The Great Fire of London in 1666 turned the matchwood, half-timbered houses of London’s Lombard Street into ashes, where the medieval goldsmiths from Lombardy had first set up their tables. A new street of brick and stone sprung up over the decade or so, and the bankers were back. Among them in the 1680s, under the sign of the Bolt and Tun, was a prosperous banker called Job Bolton.
Bolton, like so many of his profession, was an outsider from the establishment: he was a Quaker. He could hold no public office. He was barred from the army, navy and universities. His fellow Quakers were a persecuted minority, especially in Gloucestershire, where a number of them were languishing in prison and where Bolton, as a senior Quaker, was particularly concerned about them.
He therefore made has way out of London to the west to Rickmansworth, now a London suburb, then a wealthy village within reach of the metropolis, and also the country seat of the bishop of Gloucester, to plead for some of those who had been imprisoned for their beliefs.
This is why the upright, moral Quakers so irritated the establishment with their rigid Puritanism, and also why that rigidity gave them such an advantage as bankers. Because Quakers remove their hats for no man, Bolton immediately torpedoed his cause by refusing to take off his broad-brimmed Quaker hat. The bishop was so furious at this slight that he stormed across, grabbed it from Bolton’s head and flung it across the room. You did not have to be a Quaker to want a man so principled and so rigid to manage your financial affairs. If you had financial affairs in the 1680s, you did need somebody with a cool head, even if it was covered with a wide-brimmed hat.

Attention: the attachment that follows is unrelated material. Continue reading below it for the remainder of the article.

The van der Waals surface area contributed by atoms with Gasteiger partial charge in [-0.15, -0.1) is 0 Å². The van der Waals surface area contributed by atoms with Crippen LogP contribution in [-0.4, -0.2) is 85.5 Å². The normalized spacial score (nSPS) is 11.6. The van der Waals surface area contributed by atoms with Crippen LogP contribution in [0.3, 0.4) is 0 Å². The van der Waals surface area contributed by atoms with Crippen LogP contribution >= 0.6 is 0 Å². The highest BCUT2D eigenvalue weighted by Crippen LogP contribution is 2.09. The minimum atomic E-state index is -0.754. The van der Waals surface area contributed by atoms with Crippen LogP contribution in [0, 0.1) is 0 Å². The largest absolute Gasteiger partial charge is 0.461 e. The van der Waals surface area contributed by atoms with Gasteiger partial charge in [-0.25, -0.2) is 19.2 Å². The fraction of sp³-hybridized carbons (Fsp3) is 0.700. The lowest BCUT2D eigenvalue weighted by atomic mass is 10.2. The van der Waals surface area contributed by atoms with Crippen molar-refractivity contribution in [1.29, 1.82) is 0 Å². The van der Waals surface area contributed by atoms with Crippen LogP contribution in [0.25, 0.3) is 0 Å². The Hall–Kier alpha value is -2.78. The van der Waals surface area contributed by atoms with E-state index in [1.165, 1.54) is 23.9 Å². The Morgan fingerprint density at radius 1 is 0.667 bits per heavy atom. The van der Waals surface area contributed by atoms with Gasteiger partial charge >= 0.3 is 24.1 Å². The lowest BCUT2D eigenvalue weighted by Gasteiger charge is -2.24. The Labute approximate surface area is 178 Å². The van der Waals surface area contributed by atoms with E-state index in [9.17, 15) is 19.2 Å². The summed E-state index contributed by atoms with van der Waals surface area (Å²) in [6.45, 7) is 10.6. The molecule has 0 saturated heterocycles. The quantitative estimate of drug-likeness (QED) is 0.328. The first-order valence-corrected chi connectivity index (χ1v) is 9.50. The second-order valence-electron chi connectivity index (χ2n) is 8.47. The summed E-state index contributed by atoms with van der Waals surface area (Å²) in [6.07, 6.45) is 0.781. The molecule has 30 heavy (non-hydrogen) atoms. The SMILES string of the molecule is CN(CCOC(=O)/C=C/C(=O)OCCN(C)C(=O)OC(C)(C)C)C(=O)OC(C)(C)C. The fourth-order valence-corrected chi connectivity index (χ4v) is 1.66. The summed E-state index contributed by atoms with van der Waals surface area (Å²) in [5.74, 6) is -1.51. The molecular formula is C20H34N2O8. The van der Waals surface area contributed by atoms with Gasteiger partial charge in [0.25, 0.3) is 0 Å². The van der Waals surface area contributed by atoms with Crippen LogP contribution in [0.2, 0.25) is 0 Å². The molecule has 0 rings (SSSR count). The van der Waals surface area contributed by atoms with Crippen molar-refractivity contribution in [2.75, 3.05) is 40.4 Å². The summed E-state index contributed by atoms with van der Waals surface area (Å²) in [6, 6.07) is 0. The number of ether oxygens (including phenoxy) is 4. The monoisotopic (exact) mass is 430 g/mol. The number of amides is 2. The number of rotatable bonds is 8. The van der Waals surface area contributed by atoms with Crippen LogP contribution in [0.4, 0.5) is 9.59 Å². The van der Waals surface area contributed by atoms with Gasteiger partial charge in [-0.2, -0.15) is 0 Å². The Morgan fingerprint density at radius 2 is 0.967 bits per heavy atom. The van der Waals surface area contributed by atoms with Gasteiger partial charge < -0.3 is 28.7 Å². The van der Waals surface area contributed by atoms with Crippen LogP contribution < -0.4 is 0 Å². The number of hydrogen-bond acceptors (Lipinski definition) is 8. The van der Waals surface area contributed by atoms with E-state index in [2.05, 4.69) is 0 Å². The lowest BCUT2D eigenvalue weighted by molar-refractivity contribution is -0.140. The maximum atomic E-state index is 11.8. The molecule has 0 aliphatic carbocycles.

It was Bolton’s apprentice, a 21-year-old son of a textile merchant from Cirencester, another Quaker called John Freame, who set up shop himself as a goldsmith in Lombard Street in 1690 - and founded the bank that became Barclays.
You can find out more about the bizarre history of Barclays in my book Eminent Corporations. But the question is how a bank begun in such high morality should have ended up quite where it has.
I still have my business account with Barclays, but after the last round of bonuses - £39.5 million to senior staff - I think it is time to go.
They have 48 million customers worldwide. We have all donated approximately 82p to the bonus pot this year. It doesn't sound much compared to their bank charges but we have to do it every year, and I am fed up with it.
There seems no understanding among those who run the bank that these kind of bonuses corrode our lives as well. We pay it out, and we pay all over again as the price of houses goes up and the price of many other things too. We pay out a third time because they are being paid for activities that are corroding the real economy of the UK, economically and morally.
Added to which, I had a call from my Barclays business account manager yesterday afternoon who asked me if I had time to talk and then asked me to confirm my date of birth. I said I don't reveal personal data over the phone - they had phoned me after all - and they sounded surprised.
It may have been a scam, of course, but I suspect it was a version of the same corporate bone-headedness that shells out £39.5 million to the richest and least useful people in the nation.